The school safety division currently has roughly 3,500 agents, schools Chancellor David Banks said earlier this month. That’s down from about 5,000 in June 2020, according to a state comptroller report

The permanent reduction of about 560 of the current vacancies is expected to save about $22 million a year.

Banks has indicated that he is “very concerned” about attrition among school safety agents, especially at overcrowded schools. 

“I don’t see them as quote unquote ‘police in our schools.’ I see them as people who are every bit as much a part of the fabric of the school as our third grade teacher,’” he said this month. 

The mayor has said he is open to reducing the number of agents over time.

Banks and Adams have yet to share their overarching plans for how school safety agents operate in schools, but any changes to the school safety division will prove contentious. 

Some advocates and parents have expressed concern about shortages of safety agents, especially given concerns about students struggling to regulate their emotions and behavior after two years of pandemic disruptions. 

Other advocates and students say there are far too many school safety agents, who by themselves would comprise one of the largest police forces in the country. Those advocates argue the safety agents play a role in tangling up students in the criminal justice system.

Brielka Rodriguez, a Staten Island 10th grader and advocate for school safety reform, said she was frustrated that the mayor’s budget did not include deeper reductions to the school safety division. The agents can make her feel policed, she said, describing the humiliation of being searched by agents on her way into school.

She wishes the city would invest more in staff geared toward addressing students’ mental health, noting that safety agents rather than counselors are sometimes the first people who respond if a student is having an outburst or emotional issue.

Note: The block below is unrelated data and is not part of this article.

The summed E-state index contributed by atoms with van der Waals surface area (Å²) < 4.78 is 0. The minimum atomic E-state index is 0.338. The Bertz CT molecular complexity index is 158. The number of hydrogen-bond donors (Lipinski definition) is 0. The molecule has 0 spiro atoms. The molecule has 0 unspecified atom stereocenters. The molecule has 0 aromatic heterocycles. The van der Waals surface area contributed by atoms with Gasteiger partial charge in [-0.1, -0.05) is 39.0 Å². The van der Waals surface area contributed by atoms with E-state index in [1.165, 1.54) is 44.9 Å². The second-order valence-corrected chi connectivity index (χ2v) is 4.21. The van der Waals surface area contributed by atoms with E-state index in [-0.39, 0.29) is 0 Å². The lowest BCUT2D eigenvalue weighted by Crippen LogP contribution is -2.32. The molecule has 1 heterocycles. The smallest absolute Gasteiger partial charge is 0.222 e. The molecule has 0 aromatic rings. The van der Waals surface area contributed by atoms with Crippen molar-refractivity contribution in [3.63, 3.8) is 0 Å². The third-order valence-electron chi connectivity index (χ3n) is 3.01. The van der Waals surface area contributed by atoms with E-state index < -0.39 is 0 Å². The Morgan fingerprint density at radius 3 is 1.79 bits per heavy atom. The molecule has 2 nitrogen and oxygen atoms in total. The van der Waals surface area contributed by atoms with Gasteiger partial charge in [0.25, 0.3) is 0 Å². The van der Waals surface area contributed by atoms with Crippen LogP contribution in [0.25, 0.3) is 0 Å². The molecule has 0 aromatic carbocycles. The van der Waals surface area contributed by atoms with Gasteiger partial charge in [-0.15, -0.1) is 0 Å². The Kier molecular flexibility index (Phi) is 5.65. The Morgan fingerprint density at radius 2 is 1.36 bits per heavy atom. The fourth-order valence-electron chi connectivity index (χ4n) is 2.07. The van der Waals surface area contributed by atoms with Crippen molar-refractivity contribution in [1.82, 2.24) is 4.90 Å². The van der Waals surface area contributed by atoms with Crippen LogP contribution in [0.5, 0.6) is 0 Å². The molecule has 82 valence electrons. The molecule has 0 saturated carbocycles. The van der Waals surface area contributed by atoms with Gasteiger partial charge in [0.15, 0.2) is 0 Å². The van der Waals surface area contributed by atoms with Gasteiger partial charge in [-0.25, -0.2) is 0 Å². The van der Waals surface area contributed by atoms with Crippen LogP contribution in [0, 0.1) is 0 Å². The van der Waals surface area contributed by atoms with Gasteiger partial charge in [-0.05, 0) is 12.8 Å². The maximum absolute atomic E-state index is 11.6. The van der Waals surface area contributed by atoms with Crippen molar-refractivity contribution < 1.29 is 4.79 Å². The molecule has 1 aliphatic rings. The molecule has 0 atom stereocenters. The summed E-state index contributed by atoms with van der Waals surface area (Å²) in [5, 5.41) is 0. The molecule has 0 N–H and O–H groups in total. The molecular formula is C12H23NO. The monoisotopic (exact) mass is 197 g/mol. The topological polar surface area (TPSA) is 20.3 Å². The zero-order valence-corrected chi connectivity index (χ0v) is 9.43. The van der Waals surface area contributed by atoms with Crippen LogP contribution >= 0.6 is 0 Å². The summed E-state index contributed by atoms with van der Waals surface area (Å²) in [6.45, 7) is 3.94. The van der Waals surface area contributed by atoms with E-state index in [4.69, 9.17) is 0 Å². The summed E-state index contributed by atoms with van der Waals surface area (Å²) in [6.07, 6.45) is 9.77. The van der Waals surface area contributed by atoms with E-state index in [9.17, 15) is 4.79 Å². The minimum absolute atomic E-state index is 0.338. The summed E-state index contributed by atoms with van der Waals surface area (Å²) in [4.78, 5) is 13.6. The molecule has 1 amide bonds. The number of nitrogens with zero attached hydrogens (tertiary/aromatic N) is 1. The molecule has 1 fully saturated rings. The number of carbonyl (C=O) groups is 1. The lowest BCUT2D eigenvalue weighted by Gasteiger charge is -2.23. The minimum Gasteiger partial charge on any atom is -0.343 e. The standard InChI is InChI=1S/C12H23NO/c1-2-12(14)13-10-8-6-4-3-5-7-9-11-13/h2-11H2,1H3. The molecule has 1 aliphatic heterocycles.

“I feel like the city isn’t actually listening to us,” said Rodriguez, a youth leader with the Urban Youth Collaborative. “The money has not been directed to stuff we need in our communities like more guidance counselors.”

Cuts to schools with shrinking enrollment

Typically, when a school’s projected enrollment is higher than the number of students who show up in the fall, the education department claws back funding mid-year. Some schools find themselves on the hook to return hundreds of thousands of dollars. 

That policy — which was paused during the pandemic in part thanks to an infusion of federal funding — would phase back in over the next two school years under the mayor’s proposal. The city will soften the blow for two years using some of the remaining federal COVID relief funding, but will begin issuing cuts. (The city did not say how the cuts would be spread across schools.)

The bottom line is that schools will see a cut of about $215 million next year that would have otherwise flowed directly to their budgets. That could have an impact on school leaders’ ability to maintain current staff levels or support enrichment programming on campuses with larger than expected enrollment drops.

By the 2024-2025 school year, the city will stop offsetting the financial impact of mid-year enrollment declines in school budgets entirely, which will result in school budgets that are about $375 million lower, budget documents show.

The mayor suggested the cuts could be offset somewhat if students returned to their campuses. But enrollment has been falling for years pre-pandemic, and roughly 75% of schools enrolled fewer students this year.

Cuts to education department headquarters

When Adams appointed Banks as chancellor, they vowed to shake up the central bureaucracy. 

Adams’ opening budget includes about $110 million in cuts this school year and $57 million each year after that in cuts to the education department’s central offices, which include salaries, overtime, professional development, and per-session costs. Officials did not provide further details about the cuts.

Slashing professional development was also part of the de Blasio administration’s budget plans, Subramanian said.